U.S. Department of Energy officials on Thursday said they were starting a yearslong process to retrieve a highly radioactive waste known as calcine from storage facilities at the desert site.
The laundry detergent-like material must be treated and packaged for shipment out of Idaho by 2035, under terms of DOE’s 1995 Settlement Agreement with the state. But first DOE and contractor Fluor Idaho will have to carefully extract the waste from its current stainless steel and concrete storage facilities, said Mark Shaw, a DOE project manager.
Shaw told the Idaho National Laboratory Site Citizen’s Advisory Board on Thursday that early stages of the retrieval effort are ready to start. The first stage of the project will cost DOE nearly $50 million over the next five years, he said.
Some 4,400 cubic meters of the calcine is stored inside several dozen stainless steel bins, which are themselves sealed inside six concrete silos at the Idaho Nuclear Technology and Engineering Center, or INTEC, about 50 miles west of Idaho Falls.
The calcine came from a DOE waste treatment process that occurred from 1963 to 2000, which transformed liquid radioactive waste into a more manageable powder form. The liquid waste had been leftovers from spent nuclear fuel recycling at INTEC.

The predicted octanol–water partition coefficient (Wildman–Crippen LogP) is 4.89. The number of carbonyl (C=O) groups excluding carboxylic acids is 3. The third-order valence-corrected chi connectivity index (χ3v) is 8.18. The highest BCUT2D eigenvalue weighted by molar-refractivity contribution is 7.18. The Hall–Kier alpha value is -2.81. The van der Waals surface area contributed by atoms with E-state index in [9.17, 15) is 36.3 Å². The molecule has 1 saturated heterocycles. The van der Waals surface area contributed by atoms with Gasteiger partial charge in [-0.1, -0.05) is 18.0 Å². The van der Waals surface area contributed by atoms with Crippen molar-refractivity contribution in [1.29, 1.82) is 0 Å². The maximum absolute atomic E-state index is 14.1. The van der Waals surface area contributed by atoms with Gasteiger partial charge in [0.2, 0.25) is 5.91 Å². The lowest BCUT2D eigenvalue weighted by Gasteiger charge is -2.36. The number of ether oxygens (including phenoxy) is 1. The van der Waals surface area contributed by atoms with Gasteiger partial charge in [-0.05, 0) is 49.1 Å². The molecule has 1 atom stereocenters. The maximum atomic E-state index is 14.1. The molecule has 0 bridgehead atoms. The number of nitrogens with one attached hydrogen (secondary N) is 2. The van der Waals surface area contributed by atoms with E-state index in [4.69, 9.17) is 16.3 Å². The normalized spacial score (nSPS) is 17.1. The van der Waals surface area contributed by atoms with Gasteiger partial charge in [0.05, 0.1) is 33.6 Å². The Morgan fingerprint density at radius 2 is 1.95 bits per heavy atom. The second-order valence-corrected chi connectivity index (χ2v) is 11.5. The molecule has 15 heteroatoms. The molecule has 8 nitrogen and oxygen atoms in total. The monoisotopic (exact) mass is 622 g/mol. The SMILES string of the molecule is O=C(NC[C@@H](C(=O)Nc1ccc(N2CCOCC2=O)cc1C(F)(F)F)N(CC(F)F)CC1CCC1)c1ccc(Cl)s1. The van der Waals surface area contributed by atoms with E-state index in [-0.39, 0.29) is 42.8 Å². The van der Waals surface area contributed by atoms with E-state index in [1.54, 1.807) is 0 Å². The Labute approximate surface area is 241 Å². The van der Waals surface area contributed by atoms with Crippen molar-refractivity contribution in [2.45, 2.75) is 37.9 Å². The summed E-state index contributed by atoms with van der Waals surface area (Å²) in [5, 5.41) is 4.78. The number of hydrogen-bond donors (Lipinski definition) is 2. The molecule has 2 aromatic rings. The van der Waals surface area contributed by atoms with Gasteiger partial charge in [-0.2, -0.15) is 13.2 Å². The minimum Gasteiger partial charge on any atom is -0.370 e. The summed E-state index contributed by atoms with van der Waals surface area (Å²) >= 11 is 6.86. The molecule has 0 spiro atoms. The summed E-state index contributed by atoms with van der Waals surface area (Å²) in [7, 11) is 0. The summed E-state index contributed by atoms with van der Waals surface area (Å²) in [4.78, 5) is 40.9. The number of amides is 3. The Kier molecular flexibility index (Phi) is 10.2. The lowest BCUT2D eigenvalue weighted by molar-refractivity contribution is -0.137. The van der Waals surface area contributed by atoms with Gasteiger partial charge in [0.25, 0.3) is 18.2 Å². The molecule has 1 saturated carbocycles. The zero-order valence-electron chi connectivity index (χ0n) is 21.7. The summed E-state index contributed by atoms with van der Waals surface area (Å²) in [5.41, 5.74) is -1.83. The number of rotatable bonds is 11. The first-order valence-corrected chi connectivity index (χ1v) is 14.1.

Shaw said this first phase of the calcine retrieval process involves transferring 220 cubic meters of calcine stored in the oldest No. 1 “bin set” storage facility into a newer No. 6 bin set nearby, which has spare room.
This will allow DOE and Fluor to both clean up and close the No. 1 storage facility, and learn waste retrieval techniques that will be needed to remove calcine from the remaining storage facilities, Shaw said. The plan is to drill holes and construct piping that can transport the calcine between the two facilities, which are located a couple hundred yards apart, he said.
This year’s planning and testing phase of the project is expected to add about $4.5 million to Fluor’s contract, Shaw said, with the full retrieval and transfer project expected to cost close to $50 million through 2022.
Eventually, the calcine must undergo another round of treatment before it can leave the state. It will be pressed together into larger chunks of radioactive waste using a hot isostatic pressing process. The press system is likely to be constructed inside the Integrated Waste Treatment Unit, once its current mission of treating a final batch of liquid radioactive waste is complete.
There is no underground repository in the U.S. that can accept high-level nuclear waste such as the calcine, and likely won’t be for years. But Shaw said DOE nevertheless wanted to move toward meeting the 2035 date of having the treated calcine ready to ship.
Luke Ramseth can be reached at 208-542-6763. Twitter: @lramseth